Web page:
Cities and Urban Spaces / Architecture and Construction

Architecture is the art of constructing individual buildings, integrating new buildings within existing architectural organisation and space, and constructing totally new urban or rural centres within the landscape as well.
When designing a building, an architect defines its volume, orientation and height, decides on the number of windows and doors, as well as deciding on appropriate materials, surfaces and decorative features. In cities, the architect must harmonise the building with the rest of the urban web in order to maintain overall visual order. Provision must include public and private spaces as well as residential, religious and municipal areas. These all need to meet the different requirements of users and respond to the local environment and climate. Symbolic expression is seen commonly in palace, military, municipal and governmental architecture. How buildings appear depends very much on the building materials used, its purpose, and who commissioned it, but modes of fashion and advances in materials and techniques also impact on their appearance.
In the 19th century new aesthetic canons, construction techniques and materials were employed by architects working in Europe as well as in the Arab and Ottoman world. European influences on Arab and Ottoman architecture are notable in several ways: the change to solid, high buildings constructed along wide, long axial streets and squares, and the integration of commercial centres and new residential complexes among traditional mosques, markets and family houses.

Working NumberNameHolding MuseumDateMaterialsCurator Justification
IT1 001Villa Crespi1897Villa-type architecture is rooted in Italian architectural history, but here this style has been innovatively evoked while also reflecting the aesthetic of Arab and Ottoman architecture. A building inspired by the art and architecture of Baghdad, the minaret being one of the main architectural features, it has made use of many 19th-century technical developments as well. A small so-called “company town” was constructed near the Crespi factory and villa.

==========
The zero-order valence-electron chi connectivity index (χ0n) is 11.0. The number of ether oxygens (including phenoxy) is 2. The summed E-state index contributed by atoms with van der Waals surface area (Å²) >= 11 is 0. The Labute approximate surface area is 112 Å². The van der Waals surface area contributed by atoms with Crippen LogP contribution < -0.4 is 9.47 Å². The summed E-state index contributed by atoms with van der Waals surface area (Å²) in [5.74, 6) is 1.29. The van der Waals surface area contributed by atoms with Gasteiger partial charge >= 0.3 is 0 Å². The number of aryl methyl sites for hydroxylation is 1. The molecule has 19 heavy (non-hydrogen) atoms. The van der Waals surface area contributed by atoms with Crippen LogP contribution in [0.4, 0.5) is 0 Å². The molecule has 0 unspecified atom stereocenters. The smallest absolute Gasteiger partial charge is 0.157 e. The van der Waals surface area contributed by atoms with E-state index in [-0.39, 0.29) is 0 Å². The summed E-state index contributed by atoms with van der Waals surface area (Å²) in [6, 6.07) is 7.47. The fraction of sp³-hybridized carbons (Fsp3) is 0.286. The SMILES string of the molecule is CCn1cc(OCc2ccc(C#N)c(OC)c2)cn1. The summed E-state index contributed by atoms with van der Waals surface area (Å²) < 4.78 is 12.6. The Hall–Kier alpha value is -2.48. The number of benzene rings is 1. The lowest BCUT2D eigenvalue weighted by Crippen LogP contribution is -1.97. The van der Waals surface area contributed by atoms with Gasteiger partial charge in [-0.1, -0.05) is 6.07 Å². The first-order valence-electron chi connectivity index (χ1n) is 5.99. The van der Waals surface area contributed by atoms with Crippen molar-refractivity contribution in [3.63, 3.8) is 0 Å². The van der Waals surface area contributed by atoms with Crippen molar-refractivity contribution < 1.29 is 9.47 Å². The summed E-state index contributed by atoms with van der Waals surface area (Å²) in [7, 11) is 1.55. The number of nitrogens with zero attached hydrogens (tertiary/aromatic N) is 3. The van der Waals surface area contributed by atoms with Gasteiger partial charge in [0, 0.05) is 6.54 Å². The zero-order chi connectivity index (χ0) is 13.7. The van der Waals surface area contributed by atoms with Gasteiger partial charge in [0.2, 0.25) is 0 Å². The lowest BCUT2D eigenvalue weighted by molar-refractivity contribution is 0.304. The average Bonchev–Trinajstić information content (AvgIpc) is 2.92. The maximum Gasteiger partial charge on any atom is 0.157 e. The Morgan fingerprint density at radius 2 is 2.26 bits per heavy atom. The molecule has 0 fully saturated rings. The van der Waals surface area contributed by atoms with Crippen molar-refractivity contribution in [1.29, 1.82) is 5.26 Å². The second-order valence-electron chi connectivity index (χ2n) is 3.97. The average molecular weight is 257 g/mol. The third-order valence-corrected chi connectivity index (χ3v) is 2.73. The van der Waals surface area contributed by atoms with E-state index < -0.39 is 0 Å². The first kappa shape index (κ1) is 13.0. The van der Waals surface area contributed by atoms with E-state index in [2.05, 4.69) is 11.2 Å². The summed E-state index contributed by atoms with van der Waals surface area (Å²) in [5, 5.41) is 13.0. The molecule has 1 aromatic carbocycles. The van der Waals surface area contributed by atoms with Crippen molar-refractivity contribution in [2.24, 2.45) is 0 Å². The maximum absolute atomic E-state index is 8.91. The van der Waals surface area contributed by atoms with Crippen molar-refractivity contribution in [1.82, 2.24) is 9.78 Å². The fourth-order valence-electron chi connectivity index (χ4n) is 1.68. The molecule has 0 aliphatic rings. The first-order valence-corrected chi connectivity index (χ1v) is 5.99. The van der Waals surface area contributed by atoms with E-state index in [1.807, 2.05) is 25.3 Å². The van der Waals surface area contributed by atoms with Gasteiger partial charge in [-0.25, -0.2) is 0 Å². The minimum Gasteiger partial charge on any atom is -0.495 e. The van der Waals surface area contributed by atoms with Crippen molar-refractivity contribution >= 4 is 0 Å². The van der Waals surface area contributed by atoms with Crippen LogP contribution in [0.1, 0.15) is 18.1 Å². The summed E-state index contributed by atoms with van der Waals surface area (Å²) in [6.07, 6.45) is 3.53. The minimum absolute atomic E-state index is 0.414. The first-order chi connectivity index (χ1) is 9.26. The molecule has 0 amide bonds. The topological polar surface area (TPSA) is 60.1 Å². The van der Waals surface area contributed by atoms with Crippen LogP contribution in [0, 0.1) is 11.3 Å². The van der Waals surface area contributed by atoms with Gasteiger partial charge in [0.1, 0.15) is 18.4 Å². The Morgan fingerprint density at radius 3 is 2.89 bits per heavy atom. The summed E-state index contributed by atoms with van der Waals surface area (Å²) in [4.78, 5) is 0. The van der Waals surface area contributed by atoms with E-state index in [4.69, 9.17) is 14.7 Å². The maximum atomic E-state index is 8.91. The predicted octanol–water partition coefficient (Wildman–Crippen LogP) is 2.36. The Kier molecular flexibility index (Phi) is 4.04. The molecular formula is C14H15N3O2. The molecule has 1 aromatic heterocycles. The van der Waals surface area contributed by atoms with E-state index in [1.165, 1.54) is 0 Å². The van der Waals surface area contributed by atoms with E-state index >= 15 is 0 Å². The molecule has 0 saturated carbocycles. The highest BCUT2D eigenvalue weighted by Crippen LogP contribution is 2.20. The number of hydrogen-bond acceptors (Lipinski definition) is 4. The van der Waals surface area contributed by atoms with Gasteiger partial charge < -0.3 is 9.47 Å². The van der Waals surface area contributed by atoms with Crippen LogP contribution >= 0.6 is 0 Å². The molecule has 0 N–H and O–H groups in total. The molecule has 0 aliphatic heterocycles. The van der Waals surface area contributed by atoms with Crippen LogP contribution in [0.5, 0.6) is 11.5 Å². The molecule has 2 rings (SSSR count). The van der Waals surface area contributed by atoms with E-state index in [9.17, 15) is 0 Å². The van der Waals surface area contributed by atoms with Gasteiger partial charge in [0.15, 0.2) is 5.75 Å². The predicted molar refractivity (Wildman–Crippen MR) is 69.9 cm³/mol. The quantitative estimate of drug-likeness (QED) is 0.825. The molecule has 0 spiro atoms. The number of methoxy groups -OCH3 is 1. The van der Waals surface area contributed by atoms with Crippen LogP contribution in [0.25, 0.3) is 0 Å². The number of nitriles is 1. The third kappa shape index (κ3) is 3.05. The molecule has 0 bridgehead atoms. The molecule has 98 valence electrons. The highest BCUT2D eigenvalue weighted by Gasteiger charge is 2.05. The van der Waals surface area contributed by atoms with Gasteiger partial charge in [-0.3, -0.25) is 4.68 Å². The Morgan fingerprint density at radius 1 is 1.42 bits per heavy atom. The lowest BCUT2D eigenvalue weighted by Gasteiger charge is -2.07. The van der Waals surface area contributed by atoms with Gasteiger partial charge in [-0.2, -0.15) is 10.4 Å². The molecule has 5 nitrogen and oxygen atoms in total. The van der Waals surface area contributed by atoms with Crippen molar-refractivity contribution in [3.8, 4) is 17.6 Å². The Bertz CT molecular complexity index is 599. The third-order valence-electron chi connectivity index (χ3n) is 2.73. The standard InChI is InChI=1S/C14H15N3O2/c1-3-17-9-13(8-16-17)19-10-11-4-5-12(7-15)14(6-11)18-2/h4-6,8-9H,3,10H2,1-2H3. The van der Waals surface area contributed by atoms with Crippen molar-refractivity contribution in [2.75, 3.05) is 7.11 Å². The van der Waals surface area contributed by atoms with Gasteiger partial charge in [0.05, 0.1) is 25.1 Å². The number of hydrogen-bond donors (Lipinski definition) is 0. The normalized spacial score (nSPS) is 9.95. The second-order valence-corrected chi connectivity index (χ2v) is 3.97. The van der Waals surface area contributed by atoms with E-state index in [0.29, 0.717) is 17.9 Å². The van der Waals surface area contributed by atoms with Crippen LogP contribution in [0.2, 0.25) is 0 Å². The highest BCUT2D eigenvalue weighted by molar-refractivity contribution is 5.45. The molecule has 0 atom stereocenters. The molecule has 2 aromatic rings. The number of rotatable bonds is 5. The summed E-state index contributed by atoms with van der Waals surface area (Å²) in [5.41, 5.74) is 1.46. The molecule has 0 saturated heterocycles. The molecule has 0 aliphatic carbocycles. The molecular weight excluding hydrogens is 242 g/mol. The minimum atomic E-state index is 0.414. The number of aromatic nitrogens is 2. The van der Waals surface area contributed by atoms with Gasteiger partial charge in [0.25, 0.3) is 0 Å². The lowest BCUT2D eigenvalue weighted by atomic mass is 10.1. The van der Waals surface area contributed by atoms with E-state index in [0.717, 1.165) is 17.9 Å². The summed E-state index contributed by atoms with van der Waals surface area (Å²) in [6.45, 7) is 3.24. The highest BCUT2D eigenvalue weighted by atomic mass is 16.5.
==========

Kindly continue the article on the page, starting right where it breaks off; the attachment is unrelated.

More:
MC 007House19th centuryWith its construction, façades and decoration, the house is a good example of Macedonian urban architecture.
PT 008Barbadinhos Steam pumping stationBuilt between 1871 and 1880Built to accommodate a steam engine, a main force of the Industrial Revolution, this building was the result of international cooperation.
DE 005Hijaz Railway Station, DamascusMuseum of Islamic Art at the Pergamon Museum, State Museums1955; 1996The majestic station building integrates elements of Arab‒Ottoman architectural vocabulary with European architectural elements. The railway revolutionised travel to the Holy Site of Mecca so that thousands more Islamic pilgrims had access to it; symbolically, of course, it also celebrated Ottoman power in Syria.
ET1 013The England HotelBibliotheca Alexandrina1900The hotel was built to accommodate European tourists, but also as a show of British power in the area.
MO 008Hotel Excelsior1914–1916The hotel, designed by a Frenchman during the French Protectorate, displays features of Moorish revival architecture.
TN 028The post office 1891The architectural style, materials and location of the building all demonstrate the influence, power and presence of the French Protectorate in Tunis.
IT1 095The Palace of the Poste Italienne (Ruins)Vallicelliana Library1882The Palace of the Poste Italienne was a manifestation of Italy’s power and presence in Alexandria. Here the building is in ruins after “anti-foreign rioting”, marking a change in the political climate.
LB 044Sursuq Palace1860This fascinating town-palace, now a museum, incorporates local Lebanese architecture with European.
MO 017Dar al-Batha (Batha Museum)1897The former palace, which has two wings located at either side of a garden, follows local architectural traditions. Opened as a public museum in 1915, it was one of the first public museums to be founded in the country.
LB 028'Zahrat Al-Ihsan School1881The school was founded in response to new ideas and methods in teaching and in relation to the education of girls. Established in the 19th century, the architecture blends European styles with local traditions.
LB 024Patriarchal College1865 (inaugurated)Following the canons of European architecture, the building was built as a higher education institution for priests of the Greek-Catholic community.